Thursday, June 24, 2010

A Canadian Soccer Fan and North American Identity

I just returned to Lesotho after a week and a half of travelling around South Africa to attend some World Cup matches. Overall, it was an amazing experience, but one thing that stood out for me was the fact that I was a Canadian at a World Cup without an affiliation to any of the competing nations. This situation is highlighted every time you speak with someone because the inevitable question is ‘who do you support?’

I think that many Canadians would identify themselves as English, French, Italian, Greek, etc and therefore support those nations in the World Cup. For the last couple of World Cups I have begun supporting the United States. Generally, I tend not to support the U.S. in any event and instead actively cheer against them. However, I feel they represent North American soccer (I am excluding Mexico from this statement – not intending to offend) and as a North American soccer player and fan I am cheering for them. While I travelled around South Africa I would encounter people from African countries who were actively supporting other African nations. Now that Ghana is the only African team remaining I believe that the entire continent will be supporting them, as they are representing Africa - This is a huge generalization, but go with me here.

I have a feeling that it is not the same in North America. Do we lack North American identity, North American pride?

June 24, 2010

Tuesday, June 8, 2010

Conferences and Summits and Seminars Oh My!

I just got back from Glasgow where I was attending my first ‘sport for development’ conference. It was actually called the 3rd Commonwealth Sports Development Conference: Achieving Sustainable Development – Building capacity in communities, clubs, and NGOs. It was actually quite relevant since I have been thinking about the idea of sustainability lately. I wasn’t really that satisfied with some of the sustainability talk, but I did meet some pretty interesting people. If I stay involved in this type of work it seems like conferences are a fairly common feature. I think that there are sport for development conferences occurring every week for the next few weeks in Europe, Canada, and the U.S. The week before the conference in Scotland there was a similar one in India. I haven’t really kept track of it, but I imagine that for the last couple of years, since sport for development has taken hold, there has been a conference at least every month. I might be exaggerating though. They might just be more frequent right now because of the build up to the World Cup in South Africa.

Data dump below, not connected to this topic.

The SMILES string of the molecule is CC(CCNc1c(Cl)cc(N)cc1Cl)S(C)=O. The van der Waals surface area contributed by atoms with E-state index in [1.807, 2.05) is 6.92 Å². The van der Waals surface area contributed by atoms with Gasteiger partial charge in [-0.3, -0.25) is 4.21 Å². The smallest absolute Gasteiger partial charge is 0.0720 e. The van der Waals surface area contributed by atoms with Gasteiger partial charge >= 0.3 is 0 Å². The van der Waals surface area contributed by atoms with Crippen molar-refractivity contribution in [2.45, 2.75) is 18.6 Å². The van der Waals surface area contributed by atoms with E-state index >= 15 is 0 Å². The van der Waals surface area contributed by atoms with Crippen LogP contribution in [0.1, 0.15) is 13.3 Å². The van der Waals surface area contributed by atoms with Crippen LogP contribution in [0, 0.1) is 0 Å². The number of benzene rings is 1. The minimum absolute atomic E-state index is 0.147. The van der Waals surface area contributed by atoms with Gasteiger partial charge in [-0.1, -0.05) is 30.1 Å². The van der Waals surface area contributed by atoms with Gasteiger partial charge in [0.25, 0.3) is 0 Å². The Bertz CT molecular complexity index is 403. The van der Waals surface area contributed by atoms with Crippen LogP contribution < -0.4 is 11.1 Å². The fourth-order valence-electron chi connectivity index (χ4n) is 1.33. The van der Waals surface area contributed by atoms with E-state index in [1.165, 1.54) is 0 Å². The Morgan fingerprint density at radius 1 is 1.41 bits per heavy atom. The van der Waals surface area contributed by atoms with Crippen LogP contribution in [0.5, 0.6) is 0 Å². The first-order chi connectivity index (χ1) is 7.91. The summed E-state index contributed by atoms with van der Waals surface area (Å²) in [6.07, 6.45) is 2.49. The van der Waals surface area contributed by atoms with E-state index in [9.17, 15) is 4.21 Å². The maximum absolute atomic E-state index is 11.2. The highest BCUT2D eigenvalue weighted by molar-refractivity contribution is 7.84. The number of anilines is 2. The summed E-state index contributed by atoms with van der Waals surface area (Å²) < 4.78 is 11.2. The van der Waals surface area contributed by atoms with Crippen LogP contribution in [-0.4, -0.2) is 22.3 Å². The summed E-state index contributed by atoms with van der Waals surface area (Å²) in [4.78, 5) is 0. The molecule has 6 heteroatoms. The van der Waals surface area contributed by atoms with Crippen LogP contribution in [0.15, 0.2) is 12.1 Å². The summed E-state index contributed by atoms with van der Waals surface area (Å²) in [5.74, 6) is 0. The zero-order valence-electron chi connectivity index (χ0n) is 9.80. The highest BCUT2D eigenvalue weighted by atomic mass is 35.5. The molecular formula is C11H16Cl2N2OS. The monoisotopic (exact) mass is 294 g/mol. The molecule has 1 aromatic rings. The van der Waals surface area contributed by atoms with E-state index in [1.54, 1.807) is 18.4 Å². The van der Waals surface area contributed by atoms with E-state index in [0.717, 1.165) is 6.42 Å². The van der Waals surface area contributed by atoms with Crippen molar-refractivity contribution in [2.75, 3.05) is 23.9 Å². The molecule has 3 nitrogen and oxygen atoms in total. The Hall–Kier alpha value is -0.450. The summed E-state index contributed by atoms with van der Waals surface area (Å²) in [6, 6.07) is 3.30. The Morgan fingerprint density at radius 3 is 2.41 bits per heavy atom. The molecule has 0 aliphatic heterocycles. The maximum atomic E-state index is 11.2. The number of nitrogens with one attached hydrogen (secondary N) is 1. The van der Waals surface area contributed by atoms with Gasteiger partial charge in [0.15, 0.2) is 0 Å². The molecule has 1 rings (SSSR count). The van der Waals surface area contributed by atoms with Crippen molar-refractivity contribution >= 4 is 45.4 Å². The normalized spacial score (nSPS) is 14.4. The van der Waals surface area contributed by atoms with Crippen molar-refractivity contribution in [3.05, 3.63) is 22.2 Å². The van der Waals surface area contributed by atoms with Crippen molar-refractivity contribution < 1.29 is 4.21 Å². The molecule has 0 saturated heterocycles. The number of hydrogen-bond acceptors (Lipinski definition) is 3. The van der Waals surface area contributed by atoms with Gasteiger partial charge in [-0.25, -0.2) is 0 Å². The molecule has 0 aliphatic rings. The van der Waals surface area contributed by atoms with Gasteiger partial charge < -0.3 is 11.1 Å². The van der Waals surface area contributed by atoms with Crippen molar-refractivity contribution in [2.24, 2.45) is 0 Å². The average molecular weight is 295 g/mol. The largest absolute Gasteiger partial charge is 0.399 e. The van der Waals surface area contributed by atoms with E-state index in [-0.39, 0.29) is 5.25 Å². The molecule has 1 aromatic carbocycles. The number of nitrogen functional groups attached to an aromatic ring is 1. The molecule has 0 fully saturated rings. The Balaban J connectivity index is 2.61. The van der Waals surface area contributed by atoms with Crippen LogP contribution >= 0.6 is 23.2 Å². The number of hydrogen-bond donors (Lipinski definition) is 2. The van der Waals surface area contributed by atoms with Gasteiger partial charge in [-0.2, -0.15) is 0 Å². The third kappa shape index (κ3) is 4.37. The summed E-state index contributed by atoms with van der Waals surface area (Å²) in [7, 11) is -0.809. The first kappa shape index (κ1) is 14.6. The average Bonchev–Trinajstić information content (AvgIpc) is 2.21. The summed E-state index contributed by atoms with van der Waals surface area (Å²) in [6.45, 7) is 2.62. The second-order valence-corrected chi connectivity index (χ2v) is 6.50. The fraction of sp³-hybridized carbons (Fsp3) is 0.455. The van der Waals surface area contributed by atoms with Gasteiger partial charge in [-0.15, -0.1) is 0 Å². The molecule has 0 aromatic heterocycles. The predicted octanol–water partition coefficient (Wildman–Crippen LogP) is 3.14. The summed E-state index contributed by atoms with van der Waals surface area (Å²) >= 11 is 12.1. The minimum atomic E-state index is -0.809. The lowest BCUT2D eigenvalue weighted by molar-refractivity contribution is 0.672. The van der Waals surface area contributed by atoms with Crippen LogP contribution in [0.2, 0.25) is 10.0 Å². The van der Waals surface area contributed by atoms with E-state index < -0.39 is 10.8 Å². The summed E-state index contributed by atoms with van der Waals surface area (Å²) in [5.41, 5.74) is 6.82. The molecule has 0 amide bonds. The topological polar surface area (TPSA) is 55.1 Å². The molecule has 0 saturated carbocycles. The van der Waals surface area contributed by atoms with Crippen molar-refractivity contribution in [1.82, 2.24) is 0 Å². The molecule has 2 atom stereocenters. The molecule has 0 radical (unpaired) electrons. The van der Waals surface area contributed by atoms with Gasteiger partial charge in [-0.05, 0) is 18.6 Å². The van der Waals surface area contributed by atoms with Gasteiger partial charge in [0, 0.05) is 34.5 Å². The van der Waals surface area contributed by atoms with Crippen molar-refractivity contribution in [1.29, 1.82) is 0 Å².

This congestion of conferences brings up a lot of issues, but one thing that it brought to focus in my mind was how much of a business the development/aid world is. A few weeks ago I came across an article by Ravi Kanbur through one of the development blogs I read. The author identifies himself as a poverty professional and the article goes through his internal debate regarding this line of work: flying off to conferences, being put up in hotels, writing about poverty, researching poverty, and basically making a living off of poverty. You can rationalize this self-doubt away by thinking that if you are helping people get out of poverty then it doesn’t matter if you are making money off of it. There are many professions that capitalize off of the negative. Doctors make money off of the sick, lawyers and police officers make money off of crime, psychiatrists make money off of the mentally unwell.

However, I feel there is a slight difference. It seems that many of the people who attend these conferences are outsiders. They are not living in poverty. This by itself doesn’t have to be a problem; doctors don't have to be sick to help people. However, the difference is related to accountability. The system is set up so that the poverty professionals are not really accountable to the people they are lifting out of poverty. If your doctor or your lawyer makes a mistake there are systems in place to hold those people accountable. I don’t believe it is the same for the development sector.

The article I linked to advocates for poverty immersion trips. One week trips that allow poverty professionals to become connected to the context in which they work. Seems interesting, but I am not sure how effective a one week trip would be. I have been in Lesotho for a few months now and I still don't know what the hell is going on. I also find it laughable because it emphasizes how much of a divide there is between poverty professionals and the people they serve - assuming they are serving people living in poverty. The fact that they are so far removed from a situation that they have to be flown in for week long immersion trips seems ridiculous.

June 8, 2010